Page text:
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Back Problems Message Board

Back Problems Board Index

Some people swear by an inversion table. In fact, when I first began to be bothered with sciatic pain, I took advice I had read online and bought one. It sat in the box in my front hall for about five years, unopened! After buying it, I learned my problems were a bit more complicated and simply trying to create space between the vertebrae was not going to resolve them.

Unfortunately I do not think it will do much for your issues either. Generally speaking, it probably won't hurt things unless you have some instability in a spinal segment. I would suggest trying one before buying one!

Now to your MRI....first, to help you understand an MRI, there are specific words that function as a ranking system to help a doctor determine just how bad something is. In the spine they are: minimal, mild, moderate and severe. Generally speaking, if something is deemed to be minimal or mild, it will be noted but overlooked. Severe is bordering on "it cannot get too much worse" and moderate can go either way....but will be followed and probably treated where possible.

if you look to see where the "severe" is noted, you can begin to identify what is causing your issues. Let me digress again by mentioning that it is a mistake to depend too much on the MRI for diagnosis. Keep in mind that it is just one piece of the diagnostic puzzle. The spine specialist will correlate its findings to what the doctor finds upon physical exam, a basic neurological exam and after listening to your description of symptoms and how they affect your everyday activities.

At all three levels, L3-S1, there are small disc bulges. In addition, at L4-5, it appears that some disc material has oozed out of the disc and is pressing into the thecal sac which encompasses the nerves of the central canal on the left side. This is possibly impacting the L5 nerve on the left.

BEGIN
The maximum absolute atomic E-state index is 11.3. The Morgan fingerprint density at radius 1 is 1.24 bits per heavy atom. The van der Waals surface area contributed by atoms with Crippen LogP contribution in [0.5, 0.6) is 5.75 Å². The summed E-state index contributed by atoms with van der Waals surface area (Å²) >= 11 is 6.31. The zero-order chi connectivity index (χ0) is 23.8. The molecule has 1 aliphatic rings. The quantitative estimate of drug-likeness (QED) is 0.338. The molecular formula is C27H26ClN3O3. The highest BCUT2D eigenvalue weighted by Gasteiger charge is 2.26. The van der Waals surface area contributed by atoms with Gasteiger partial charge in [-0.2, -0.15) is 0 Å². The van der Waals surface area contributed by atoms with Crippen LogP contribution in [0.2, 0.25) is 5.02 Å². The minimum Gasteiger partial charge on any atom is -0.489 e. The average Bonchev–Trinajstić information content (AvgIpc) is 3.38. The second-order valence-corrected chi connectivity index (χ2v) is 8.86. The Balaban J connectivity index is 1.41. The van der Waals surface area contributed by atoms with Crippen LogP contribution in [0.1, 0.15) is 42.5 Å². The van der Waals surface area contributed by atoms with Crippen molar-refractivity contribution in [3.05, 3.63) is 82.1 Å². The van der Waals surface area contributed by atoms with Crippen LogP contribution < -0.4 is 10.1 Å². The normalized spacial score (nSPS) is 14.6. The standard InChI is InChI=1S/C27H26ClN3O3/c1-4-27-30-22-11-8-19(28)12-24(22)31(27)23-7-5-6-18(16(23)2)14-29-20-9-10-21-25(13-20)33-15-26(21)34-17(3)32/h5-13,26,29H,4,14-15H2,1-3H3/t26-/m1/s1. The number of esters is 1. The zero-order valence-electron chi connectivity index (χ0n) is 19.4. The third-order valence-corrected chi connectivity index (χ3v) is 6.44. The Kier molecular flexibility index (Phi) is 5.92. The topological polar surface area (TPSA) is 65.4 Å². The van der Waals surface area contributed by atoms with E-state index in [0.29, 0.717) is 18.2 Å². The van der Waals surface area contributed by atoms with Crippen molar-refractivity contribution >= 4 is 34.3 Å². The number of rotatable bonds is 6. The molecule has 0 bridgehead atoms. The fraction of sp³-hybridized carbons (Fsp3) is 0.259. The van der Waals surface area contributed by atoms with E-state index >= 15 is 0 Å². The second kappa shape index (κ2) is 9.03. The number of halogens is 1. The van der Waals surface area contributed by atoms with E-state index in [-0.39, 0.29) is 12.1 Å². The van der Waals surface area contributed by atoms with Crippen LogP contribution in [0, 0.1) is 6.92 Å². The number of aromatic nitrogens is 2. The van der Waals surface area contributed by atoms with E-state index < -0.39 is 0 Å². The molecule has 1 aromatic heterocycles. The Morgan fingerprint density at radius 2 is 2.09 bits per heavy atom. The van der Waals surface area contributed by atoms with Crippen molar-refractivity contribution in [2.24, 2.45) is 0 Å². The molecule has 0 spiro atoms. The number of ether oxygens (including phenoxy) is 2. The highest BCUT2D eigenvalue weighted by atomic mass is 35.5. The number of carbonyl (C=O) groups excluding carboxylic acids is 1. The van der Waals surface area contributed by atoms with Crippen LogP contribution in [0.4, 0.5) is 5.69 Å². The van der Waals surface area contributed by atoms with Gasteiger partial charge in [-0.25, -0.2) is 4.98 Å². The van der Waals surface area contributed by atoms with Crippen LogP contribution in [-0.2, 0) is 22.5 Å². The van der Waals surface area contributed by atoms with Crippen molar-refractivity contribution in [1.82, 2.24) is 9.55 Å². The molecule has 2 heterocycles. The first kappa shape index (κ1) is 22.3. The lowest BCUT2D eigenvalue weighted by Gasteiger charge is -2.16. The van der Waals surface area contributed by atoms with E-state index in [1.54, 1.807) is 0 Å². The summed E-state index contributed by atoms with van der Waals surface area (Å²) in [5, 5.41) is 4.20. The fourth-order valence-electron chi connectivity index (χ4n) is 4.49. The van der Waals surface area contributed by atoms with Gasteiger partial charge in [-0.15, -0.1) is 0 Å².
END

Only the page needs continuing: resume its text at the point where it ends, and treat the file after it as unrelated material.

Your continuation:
Two more terms: stenosis and facet arthropathy. The literal translation of stenosis is "narrowing." In the spine there are two areas where stenosis occurs: one is in the central canal; the other is in the foramina, which is an opening located at each vertebral level where a spinal nerve exits the spine and goes out to innervate a part of the body. The lateral recess is a tiny canal that connects the disc to the foramina which frequently gets blocked when a disc herniates. Each has limited space so when narrowing occurs, the nerve is affected ("pinched.")

The facet joint is a synovial joint located in pairs at each vertebral level. They are subject to arthritic change just like the knee, hip, ankle, etc. if you read up on "degenerative disc disease" you will see that each spinal segment includes a pair of vertebrae separated by the intervertebral disc, ringed by the two facet joints, one on either side. These joints allow the spine to bend and twist but keep us from bending too far.

Once the disc begins to break down, there are a series of cascading events that tend to of these being changes to the facet joints. It is this facet joint arthritis that affects so many people and causes lower back pain in so many people. As the discs flatten or dry out or bulge, the facet joint fights to maintain the segment's stability and functioning. Sometimes this results in the joint enlarging. Sometimes the cartilage wears away and will see that, particularly at L4-5, you have a series of things going on....including severe facet arthropathy, stenosis in both left and right foramen and severe narrowing in the central canal. Speaking from experience, this central canal stenosis at this level often results in intense sciatic pain. You can see how no amount of hanging upside down is going to counteract this narrowing. In addition, there are some cysts that are contributing to this central canal stenosis.

You will note that there is moderate to severe facet arthropathy at L5-S1 too.

There is a book I found helpful to understanding the workings of the spine. It includes some useful exercises that will help you more than an inversion table....The Back Sufferer's Bible by Sarah Key.

Have you made an appointment with a spine specialist? This can be an orthopedic spine surgeon or a neurosurgeon whose practice is limited to issues of the neck and back. ( you don't want an ortho who also does knee or hip replacements, or a brain surgeon!!). These two specialties are the best place to go for an accurate diagnosis and plan for treatment. It does not mean you will have surgery!

Good luck. I hope you can find some satisfactory answers to your issues.

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